There was a silence in the barn. A long silence. Gerry broke it, his voice unusually practical. 
“What’s going to be done for him?”

“Officially we have no right to the remains.” Dale told him. “If the authorities knew, he’d be removed for forensic work, and it would take weeks to get him back, if we ever managed it.”

“Rubbish,” Gerry said sharply, “He’s David’s friend and he’s been there sixty years, David would have had kittens at the idea of any authority getting involved.”

“We found the other Canton gold miners in the cemetery in the town.” Dale looked across at Riley, thinking of the line of weathered stones. “That’s where I’d like him to go. He lived almost all his adult life at Three Traders.”

“We were told we’d discuss it when things settled down a little.” Riley said.

“Flynn promised me Gam Saan would be moved. And properly.” Dale added.

It seemed rather strange to be acknowledging, publicly like this, that his actions depended entirely on what Flynn decided, but no one else appeared to find it odd.

Gerry glanced at Darcy, who appeared to know what he meant and who dug in his pocket and came up with a cell phone.

“Got it. The gas station’s the nearest point. Gerry, get Ash’s keys, we’ll go start the jungle drums.”

Bear pulled out a phone of his own that was nearly dwarfed in his massive hand, and got up.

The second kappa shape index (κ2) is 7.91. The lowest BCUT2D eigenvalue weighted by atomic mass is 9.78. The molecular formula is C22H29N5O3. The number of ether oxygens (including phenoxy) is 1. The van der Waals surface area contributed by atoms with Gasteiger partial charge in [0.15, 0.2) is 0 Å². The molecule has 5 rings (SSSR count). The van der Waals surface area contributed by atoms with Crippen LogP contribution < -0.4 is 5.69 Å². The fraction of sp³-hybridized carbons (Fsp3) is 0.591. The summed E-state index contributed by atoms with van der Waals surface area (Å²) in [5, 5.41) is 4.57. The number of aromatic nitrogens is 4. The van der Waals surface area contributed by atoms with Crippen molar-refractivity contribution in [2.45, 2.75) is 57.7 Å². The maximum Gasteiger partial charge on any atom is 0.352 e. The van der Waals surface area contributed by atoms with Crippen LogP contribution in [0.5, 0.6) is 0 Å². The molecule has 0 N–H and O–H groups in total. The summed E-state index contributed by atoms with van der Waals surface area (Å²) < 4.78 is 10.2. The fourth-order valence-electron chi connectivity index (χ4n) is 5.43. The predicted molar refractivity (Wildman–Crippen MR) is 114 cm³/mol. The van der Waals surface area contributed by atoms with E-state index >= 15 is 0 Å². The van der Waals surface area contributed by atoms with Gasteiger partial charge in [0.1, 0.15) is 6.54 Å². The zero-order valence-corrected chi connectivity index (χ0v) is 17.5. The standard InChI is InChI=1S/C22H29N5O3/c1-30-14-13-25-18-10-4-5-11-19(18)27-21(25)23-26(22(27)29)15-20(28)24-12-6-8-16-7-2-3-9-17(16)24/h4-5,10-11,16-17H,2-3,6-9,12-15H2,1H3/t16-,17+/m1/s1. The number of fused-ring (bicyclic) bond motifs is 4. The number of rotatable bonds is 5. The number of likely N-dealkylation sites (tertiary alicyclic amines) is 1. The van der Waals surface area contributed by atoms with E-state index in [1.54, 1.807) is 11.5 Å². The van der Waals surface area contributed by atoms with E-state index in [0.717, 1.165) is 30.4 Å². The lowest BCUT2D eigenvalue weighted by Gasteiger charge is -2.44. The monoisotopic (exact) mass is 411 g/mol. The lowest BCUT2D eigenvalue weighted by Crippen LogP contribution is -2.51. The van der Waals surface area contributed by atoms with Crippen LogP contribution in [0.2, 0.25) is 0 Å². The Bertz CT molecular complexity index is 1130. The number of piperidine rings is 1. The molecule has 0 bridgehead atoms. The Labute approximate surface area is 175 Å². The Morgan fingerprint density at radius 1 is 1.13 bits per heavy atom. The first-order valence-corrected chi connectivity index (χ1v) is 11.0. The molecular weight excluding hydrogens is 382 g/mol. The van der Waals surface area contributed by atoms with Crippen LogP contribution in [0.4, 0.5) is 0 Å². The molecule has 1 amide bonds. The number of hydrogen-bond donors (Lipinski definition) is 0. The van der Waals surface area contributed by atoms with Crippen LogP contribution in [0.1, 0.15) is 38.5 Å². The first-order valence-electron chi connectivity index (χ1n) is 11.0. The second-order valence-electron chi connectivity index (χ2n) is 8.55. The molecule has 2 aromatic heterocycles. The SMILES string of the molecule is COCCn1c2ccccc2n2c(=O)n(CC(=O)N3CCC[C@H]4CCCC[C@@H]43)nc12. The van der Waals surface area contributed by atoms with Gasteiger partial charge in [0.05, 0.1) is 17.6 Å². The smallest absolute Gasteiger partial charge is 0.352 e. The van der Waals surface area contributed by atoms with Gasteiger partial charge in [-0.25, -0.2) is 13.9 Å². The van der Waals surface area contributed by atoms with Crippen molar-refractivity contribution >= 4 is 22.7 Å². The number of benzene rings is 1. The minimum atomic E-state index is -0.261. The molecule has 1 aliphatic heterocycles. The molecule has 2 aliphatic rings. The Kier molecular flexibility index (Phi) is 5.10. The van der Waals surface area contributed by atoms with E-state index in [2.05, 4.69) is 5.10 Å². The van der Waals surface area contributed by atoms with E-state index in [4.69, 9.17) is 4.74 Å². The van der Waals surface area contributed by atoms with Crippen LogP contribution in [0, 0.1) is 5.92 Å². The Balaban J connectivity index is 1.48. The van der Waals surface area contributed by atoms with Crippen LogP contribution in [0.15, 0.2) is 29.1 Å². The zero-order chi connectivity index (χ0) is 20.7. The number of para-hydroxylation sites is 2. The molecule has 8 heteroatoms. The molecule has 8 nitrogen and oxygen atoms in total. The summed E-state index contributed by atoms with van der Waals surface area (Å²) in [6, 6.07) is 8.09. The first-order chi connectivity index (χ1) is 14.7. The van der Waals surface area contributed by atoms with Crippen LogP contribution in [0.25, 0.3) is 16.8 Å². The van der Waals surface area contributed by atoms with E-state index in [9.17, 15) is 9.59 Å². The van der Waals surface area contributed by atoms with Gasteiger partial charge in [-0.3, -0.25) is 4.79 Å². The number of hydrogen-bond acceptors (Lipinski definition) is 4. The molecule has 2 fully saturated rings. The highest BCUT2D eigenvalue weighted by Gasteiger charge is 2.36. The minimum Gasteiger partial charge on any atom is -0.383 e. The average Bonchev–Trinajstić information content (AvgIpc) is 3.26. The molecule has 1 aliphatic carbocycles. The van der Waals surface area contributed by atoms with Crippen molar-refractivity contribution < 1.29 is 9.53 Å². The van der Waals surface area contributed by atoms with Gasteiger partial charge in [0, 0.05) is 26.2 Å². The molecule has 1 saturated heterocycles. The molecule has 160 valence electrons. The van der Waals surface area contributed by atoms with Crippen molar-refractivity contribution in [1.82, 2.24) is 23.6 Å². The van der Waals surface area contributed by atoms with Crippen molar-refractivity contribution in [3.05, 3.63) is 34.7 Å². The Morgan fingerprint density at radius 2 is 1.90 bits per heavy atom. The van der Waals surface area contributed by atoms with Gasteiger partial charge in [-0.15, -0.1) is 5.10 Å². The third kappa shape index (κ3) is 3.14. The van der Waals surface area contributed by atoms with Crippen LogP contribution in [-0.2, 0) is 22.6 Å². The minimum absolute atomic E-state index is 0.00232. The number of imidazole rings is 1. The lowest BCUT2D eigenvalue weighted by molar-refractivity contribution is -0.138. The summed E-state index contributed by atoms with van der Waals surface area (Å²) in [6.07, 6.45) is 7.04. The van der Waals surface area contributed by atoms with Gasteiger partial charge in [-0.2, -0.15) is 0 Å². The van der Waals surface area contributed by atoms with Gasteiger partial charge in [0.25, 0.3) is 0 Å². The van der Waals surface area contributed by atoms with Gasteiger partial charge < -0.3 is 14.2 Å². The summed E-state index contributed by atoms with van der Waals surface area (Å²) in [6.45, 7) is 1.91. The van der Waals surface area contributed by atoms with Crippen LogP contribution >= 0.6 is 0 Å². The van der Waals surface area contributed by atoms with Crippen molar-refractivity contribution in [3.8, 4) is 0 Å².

“What are they going to do?” Dale said under his breath to Riley. Riley slipped a hand through his arm and walked with him towards the yard, hooking his other hand through Tom’s arm. Tom looked at him, but didn’t shrug him off.

“You’ll see.”

Flynn and Jasper were still by the fence at the corral, standing there with Jake, and with four horses saddled up and waiting. Flynn called as soon as Dale and Riley stepped into the daylight.


Dale crossed the yard to him, Riley following, and Flynn went on adjusting Flint’s bridle, giving Dale one steady, assessing look before he nodded.

“Yes, you’re coming with us. Go get Hammer’s tack. Ri, do what you can of the colts and we’ll finish the rest when we come back. Take someone with you to get Gucci.”

The yard was full of strangers, watching. Experienced brats, an entire set of Tops who were unknown quantities – Dale bit down on himself before his face could start to burn, caught sight of Tom’s expressionless face as he went to take Moo’s reins from Jake, and remembered to produce a properly enunciated “Yes sir” as he headed to the stable and the tack room. Flynn was talking to Riley as he left, and when he came back with Hammer’s tack, Riley was leading out the first of the colts into the training square in the home pasture, and Darcy was leaning on the rail, watching him.

Apparently the day would carry on fine without the presence of a neurotic CEO.